Take the 2-minute tour ×
Stack Overflow is a question and answer site for professional and enthusiast programmers. It's 100% free, no registration required.

In my route I have a method that tries to request a list of models from the server

 model: ->
    App.MyModel.find
      projectId: (@modelFor "project").id

Now obviously sometimes this might return a 404.

At the moment when this happens, Ember just stops doing anything. No view is rendered, no controller is setup.

So how can I properly handle the 404 (ie show an error view)?

share|improve this question

3 Answers 3

up vote 3 down vote accepted

Bad news: right now, ember-data doesn't do anything when it gets a 404 on find(). At all. The model sits in the 'loading' state forever.

There are no non-completely-stupid options, here, in my opinion. What I would probably do as a last resort is add a notFound attribute on my DS.Model, and instead of returning 404, return JSON with notFound set to true. It's painful, I know...

--- I had originally offered a solution of overriding find in a subclass of RESTAdapter. Then I noticed that find DOES NOT get passed the record instance it is supposedly loading. So, no go on handling 404s by putting the record into an error state.

[NOTE: ember-data has changed dramatically since March 2013, the information in this answer may no longer be operative]

share|improve this answer
    
This sucks. I mean I knew ember-data was cutting edge but this is insane. But thanks for your answer! –  stephanos Mar 23 '13 at 7:58
    
Do you think with the anouncement of the BasicAdapter this could be easier? –  stephanos Mar 23 '13 at 11:55
    
see this issue –  pjlammertyn Mar 26 '13 at 14:11

Incidentally, the "new" BasicAdapter was just released now. The question for me was, will this make things easier to handle 404 errors.

Approach #1

My first approach - similar to what Christopher was suggesting - was to add an additional field containing the HTTP status.

  status: DS.attr("number");

And then I used this AJAX call:

$.getJSON(url, data).then(null, function(xhr) {
  return {
    id: id,
    statusCode: xhr.status
  };
}).always(function(data) {
  return process(data).load();
});

What this does is to transform the error response (xhr) to a hash containing the requested id and the status code. Finally, the successful result or the failed hash are passed to the store.

This kind of works, but isn't very practical: When you show a list of all model instances those "mock" instances have to be filtered out manually.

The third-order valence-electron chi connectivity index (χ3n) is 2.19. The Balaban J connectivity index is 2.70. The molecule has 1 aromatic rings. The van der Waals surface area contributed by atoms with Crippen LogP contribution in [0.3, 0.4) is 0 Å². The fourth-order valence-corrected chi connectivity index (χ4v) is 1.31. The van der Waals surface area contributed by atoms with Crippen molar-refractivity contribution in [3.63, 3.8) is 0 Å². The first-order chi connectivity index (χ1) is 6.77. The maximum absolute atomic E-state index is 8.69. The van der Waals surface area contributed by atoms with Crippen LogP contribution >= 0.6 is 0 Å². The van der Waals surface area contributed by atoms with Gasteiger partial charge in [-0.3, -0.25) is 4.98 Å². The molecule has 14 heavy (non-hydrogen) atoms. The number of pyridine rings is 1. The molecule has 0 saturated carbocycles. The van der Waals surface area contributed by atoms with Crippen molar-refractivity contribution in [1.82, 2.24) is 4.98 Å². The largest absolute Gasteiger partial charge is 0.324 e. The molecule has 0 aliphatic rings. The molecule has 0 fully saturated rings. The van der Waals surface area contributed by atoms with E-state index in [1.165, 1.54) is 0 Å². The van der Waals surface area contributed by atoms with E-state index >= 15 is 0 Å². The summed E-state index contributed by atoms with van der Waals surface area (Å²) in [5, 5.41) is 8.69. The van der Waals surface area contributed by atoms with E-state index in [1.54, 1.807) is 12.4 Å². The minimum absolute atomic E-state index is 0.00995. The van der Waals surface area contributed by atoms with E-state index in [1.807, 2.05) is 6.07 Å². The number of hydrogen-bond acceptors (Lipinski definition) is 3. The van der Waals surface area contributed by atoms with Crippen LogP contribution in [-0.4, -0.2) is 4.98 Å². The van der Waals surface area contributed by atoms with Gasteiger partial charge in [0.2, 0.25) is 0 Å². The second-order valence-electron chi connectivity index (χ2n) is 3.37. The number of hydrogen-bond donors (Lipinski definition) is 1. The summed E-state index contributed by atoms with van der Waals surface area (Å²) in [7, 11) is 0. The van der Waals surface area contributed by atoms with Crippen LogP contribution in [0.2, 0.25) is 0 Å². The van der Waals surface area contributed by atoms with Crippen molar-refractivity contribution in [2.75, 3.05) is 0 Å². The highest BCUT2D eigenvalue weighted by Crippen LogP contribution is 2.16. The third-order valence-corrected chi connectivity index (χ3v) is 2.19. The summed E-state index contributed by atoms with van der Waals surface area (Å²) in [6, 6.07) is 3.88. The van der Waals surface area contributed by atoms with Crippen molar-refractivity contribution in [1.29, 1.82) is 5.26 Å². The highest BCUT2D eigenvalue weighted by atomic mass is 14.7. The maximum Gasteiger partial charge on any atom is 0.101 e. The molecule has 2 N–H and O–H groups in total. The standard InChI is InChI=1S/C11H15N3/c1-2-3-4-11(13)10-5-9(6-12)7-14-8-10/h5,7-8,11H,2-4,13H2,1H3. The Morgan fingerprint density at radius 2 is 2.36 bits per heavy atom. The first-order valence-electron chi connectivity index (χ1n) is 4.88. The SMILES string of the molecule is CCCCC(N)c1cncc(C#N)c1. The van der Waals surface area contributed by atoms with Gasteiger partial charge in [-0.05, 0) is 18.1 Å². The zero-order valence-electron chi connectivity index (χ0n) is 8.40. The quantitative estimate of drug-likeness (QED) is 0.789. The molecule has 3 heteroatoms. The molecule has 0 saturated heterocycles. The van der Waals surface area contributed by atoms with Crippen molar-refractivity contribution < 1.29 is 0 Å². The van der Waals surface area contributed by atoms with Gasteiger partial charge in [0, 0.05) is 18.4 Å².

Approach #2

Another idea was to create a special error model.

App.Error = App.Model.extend({
  status: DS.attr("number")
});

And the according query:

$.getJSON(url, data).then(null, function(xhr) {
  return App.store.load(App.Error, {}, {
    id: 0,
    status: xhr.status
  });
}).done(function(data) {
  return process(data).load();
});

This will load and create a new instance of the error model and put it into the store.

The problem with this is that Ember wasn't really "accepting" this. The application just stopped routing, doing nothing anymore. So this seems like a dead end as well :(

share|improve this answer
    
Just go with jQuery.ajax() and Ember.Object() for now... –  fpauser Mar 24 '13 at 13:12

I hit this issue as well today.

However, after looking at the source, it appears the model is actually setup to utilize Ember.Evented, and we can add our own handlers for these cases.

The two events that caught my eye were becameError and didLoad.

In my case I was able to do something like the following:

// Grab a user by id.
var user_rec = App.User.find( user.id );

// Oh no! Error!
user_rec.on('becameError', function() {
  alert('I could not find you!');
});

// We should be good! Proceed!
user_rec.on('didLoad', function() {
  alert('Your email: '+this.get('email'));
});

Here's the source on github: https://github.com/emberjs/data/blob/master/packages/ember-data/lib/system/model/model.js

Hopefully, if this is indeed the way we should be handling things, there will be some added documentation in the guides in the near future.

share|improve this answer

Your Answer

 
discard

By posting your answer, you agree to the privacy policy and terms of service.

Not the answer you're looking for? Browse other questions tagged or ask your own question.